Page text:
We say this is the "Multi-Duty Hive Top Feeder" because it can be used to feed syrup, honey, candy, pollen, or pollen substitute. This feeder combines all the possible features available in hive top feeders into one very high quality unit. These are two separate tanks which hold almost a gallon of syrup each. There is a plug in the bottom of each tank to allow the bee's direct access for candy or pollen substitute. There are 4 entrance reducers (two each side) to prevent bees from drowning when feeding liquid. Two clear covers sit on top of the chimney and keep the bees from being able to escape. The covers can be removed and you can inspect for colony strength, medicate, or even re-queen while still feeding the colony. The perfectly smooth plastic will prevent any robbing bees access and mold can not stick to it. This feeder is only available for our 10-frame hives.
i have 2 of theses feeders and have worried about the black mold. I have to empty and clean them often. I will try using the spearmint, as suggested, to see if this will control the mold. The bees feed well from this device, and it is very easy to re-fill, but it is so airtight that I have noticed a lot of condensation adhering to it. This is dripping down on the bees which I know is bad. I am going to try removing the clear plastic pieces, and covering the opening with wire screen to allow for better ventilation to reduce the condensate.
The first time I used this feeder last spring, it worked like a charm. The bees were able to successfully feed and they went through a LOT of syrup. No drowned bees. However, I used it again in the fall and it was a disaster! I had hundreds of drowned bees clogging up the feeding area. I emptied it out, removed all the bees clogging the ports, and tried again. With the same result - LOTS of drowned bees. I like the Styrofoam idea and will likely try it. Ive also read that putting hardware cloth over the edges like ladders will work and give the bees something to climb out on. And finally, someone suggested roughing up the plastic with coarse sandpaper. I will try all these things - but wish I didnt have to. I would appreciate the company commenting on this and suggesting fixes - otherwise, please take this thing off of the market.
- Karla Feist-Gier, AL
Hive top feeder
I like being able to feed both dry and wet feed at the same time. Hives should be level. I rotate in an extra feeder at times if they need cleaning. I have had good luck with these and no dead bees.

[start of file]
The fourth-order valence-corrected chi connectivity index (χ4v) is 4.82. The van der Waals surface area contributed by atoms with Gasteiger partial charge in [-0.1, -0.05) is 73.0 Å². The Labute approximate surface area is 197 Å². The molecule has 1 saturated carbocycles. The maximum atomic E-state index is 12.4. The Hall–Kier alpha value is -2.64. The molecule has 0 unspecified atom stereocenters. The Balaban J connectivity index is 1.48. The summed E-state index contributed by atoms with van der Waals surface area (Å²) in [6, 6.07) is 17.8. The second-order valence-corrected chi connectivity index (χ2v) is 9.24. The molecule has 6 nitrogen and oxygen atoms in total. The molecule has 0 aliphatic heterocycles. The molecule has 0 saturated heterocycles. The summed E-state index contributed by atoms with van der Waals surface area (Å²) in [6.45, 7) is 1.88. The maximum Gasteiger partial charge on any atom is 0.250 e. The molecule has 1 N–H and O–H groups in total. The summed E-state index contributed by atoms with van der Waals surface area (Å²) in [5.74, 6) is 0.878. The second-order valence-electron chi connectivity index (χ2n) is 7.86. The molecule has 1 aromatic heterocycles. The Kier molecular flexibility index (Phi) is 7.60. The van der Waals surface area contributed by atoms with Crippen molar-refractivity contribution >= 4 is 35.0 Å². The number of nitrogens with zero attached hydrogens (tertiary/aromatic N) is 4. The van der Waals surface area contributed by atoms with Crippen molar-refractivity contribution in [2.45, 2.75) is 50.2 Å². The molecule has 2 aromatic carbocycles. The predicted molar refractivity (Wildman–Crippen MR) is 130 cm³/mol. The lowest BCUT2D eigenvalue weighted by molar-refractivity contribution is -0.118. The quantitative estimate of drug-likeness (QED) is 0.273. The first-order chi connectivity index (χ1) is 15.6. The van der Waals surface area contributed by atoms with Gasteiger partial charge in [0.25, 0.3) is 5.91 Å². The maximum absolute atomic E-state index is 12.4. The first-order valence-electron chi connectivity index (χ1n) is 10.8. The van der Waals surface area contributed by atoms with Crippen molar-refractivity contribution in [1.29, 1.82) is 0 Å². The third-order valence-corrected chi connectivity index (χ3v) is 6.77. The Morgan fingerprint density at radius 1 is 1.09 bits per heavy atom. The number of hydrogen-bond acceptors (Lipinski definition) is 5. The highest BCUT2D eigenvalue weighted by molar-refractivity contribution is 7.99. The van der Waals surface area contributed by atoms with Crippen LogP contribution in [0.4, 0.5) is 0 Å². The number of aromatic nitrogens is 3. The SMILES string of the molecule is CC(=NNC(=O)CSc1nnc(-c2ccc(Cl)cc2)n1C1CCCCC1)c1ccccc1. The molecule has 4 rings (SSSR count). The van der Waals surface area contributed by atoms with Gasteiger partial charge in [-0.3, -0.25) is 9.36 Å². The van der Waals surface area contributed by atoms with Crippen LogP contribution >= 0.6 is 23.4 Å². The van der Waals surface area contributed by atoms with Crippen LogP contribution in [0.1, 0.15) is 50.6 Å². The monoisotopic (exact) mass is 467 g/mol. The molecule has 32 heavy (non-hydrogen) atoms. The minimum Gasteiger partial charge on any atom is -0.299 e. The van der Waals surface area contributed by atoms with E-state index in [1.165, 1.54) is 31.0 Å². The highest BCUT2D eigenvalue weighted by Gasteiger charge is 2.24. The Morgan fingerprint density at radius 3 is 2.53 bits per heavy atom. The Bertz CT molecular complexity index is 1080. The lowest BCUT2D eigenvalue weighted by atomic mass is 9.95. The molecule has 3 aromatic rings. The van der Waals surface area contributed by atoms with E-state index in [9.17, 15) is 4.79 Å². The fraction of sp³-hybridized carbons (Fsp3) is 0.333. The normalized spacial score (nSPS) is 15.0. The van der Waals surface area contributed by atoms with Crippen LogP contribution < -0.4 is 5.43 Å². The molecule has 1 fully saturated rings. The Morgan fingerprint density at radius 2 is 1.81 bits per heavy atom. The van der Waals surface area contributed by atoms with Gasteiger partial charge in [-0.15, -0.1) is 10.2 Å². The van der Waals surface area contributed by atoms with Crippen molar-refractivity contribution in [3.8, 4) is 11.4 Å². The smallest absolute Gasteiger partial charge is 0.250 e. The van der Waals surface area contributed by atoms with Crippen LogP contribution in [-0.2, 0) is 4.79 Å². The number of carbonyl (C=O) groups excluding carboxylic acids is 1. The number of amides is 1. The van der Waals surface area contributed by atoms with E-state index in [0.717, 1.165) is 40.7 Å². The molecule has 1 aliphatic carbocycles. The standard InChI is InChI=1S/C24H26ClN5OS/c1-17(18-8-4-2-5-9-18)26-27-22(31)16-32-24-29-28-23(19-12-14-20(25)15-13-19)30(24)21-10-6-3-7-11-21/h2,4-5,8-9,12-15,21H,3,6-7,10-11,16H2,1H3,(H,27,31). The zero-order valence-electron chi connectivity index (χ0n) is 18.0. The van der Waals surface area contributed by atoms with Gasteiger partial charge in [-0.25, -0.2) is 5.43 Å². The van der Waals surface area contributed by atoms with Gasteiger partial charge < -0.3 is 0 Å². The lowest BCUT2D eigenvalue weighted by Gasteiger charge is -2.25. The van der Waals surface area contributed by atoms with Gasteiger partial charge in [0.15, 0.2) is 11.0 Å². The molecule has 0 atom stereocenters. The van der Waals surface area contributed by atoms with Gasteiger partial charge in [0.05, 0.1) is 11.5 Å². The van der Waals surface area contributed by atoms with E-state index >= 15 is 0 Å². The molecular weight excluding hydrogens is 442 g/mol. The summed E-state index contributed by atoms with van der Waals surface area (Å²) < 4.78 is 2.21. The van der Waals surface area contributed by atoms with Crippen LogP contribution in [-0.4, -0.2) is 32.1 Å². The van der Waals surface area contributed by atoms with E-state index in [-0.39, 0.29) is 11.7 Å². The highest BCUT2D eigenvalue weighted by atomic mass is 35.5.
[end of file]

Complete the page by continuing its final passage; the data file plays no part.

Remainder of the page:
- Brad Heacock, WA
Need to know how to use
I have used this feeder it works fine you just need to know how to use it,first level the hive put a thin spacer in to keep the bees from sticking frames to bottom of feeder, as to the mold use spearmint or lemongrass to stop your mold, six drops to the gallon should do it, this is as good of a feeder that i have used in my 40 years as a beekepper
Plastic HiveTop feeder
I have tried both the wooden float feeder and this feeder, this feeder does not seem to work quite as well. Had lots of black mold in the feeder and if your hive isnt perfectly level the feed will pool to one side and be unavailable to the bees. I also seem to have had more problems with the frames getting sealed to the feeder by the bees than with the wooden feeder
- Russ Hawkins, MA
Hive Top Feeder
I also had quite a few drowned bees the first time I used this. I cut a small piece of styrofoam for each of the four feeding chambers and wedged one in each. After that- no drowned bees, they had something better to climb out on.
Hive Top Feeder with Floats is much better
While seeming to be more functional than item 688, hive top feeder with floats, I found this item to be inferior. Despite the entrance reducers, the bees would drown in the cavities where they were supposed to feed. When I opened the hive after about a week, there were significant numbers of drowned bees clogging the cavities and the syrup was just beginning to go rancid, presumably because of all the bodies decomposing in it. There was also a reasonable black mold infection although it may not be fair to connect this two phenomena.
Removing the feeder with the rancid syrup was difficult because the plastic frame will warp and twist if its over half full. I had to spoon most of the syrup out before I could safely get it off without risking dumping the syrup in the hive.
Conversely, with the top feeder with floats, purchased at the same time, significantly more bees were capable of feeding at the same time and I only lost 5 or 10 over the course of multiple feedings. Ill be buying the other product from now on and its less expenses.